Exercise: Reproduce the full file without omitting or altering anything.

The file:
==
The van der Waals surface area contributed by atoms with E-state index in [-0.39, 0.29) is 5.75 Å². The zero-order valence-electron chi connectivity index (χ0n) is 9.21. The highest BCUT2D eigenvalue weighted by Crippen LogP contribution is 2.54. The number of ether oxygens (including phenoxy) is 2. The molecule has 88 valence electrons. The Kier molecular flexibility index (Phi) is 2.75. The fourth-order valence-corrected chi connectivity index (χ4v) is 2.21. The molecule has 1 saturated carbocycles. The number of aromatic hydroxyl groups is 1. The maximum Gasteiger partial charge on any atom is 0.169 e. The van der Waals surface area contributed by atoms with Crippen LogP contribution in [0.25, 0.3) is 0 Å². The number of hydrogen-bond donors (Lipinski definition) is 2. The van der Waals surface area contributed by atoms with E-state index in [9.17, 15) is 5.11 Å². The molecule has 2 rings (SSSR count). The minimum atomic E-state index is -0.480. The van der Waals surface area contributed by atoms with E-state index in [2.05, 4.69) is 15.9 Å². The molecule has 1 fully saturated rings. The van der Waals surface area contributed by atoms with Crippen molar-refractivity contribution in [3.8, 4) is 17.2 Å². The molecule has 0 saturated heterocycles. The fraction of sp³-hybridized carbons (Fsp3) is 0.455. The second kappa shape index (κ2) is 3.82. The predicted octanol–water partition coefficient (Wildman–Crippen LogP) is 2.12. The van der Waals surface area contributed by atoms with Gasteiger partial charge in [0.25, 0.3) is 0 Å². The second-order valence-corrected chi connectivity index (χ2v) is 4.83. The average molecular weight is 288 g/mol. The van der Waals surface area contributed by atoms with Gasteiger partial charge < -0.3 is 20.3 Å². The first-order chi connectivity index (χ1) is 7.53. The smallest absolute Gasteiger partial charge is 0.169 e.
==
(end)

The van der Waals surface area contributed by atoms with E-state index in [-0.39, 0.29) is 5.75 Å². The zero-order valence-electron chi connectivity index (χ0n) is 9.21. The highest BCUT2D eigenvalue weighted by Crippen LogP contribution is 2.54. The number of ether oxygens (including phenoxy) is 2. The molecule has 88 valence electrons. The Kier molecular flexibility index (Phi) is 2.75. The fourth-order valence-corrected chi connectivity index (χ4v) is 2.21. The molecule has 1 saturated carbocycles. The number of aromatic hydroxyl groups is 1. The maximum Gasteiger partial charge on any atom is 0.169 e. The van der Waals surface area contributed by atoms with Crippen LogP contribution in [0.25, 0.3) is 0 Å². The number of hydrogen-bond donors (Lipinski definition) is 2. The van der Waals surface area contributed by atoms with E-state index in [9.17, 15) is 5.11 Å². The molecule has 2 rings (SSSR count). The minimum atomic E-state index is -0.480. The van der Waals surface area contributed by atoms with E-state index in [2.05, 4.69) is 15.9 Å². The molecule has 1 fully saturated rings. The van der Waals surface area contributed by atoms with Crippen molar-refractivity contribution in [3.8, 4) is 17.2 Å². The molecule has 0 saturated heterocycles. The fraction of sp³-hybridized carbons (Fsp3) is 0.455. The second kappa shape index (κ2) is 3.82. The predicted octanol–water partition coefficient (Wildman–Crippen LogP) is 2.12. The van der Waals surface area contributed by atoms with Gasteiger partial charge in [0.25, 0.3) is 0 Å². The second-order valence-corrected chi connectivity index (χ2v) is 4.83. The average molecular weight is 288 g/mol. The van der Waals surface area contributed by atoms with Gasteiger partial charge < -0.3 is 20.3 Å². The first-order chi connectivity index (χ1) is 7.53. The smallest absolute Gasteiger partial charge is 0.169 e.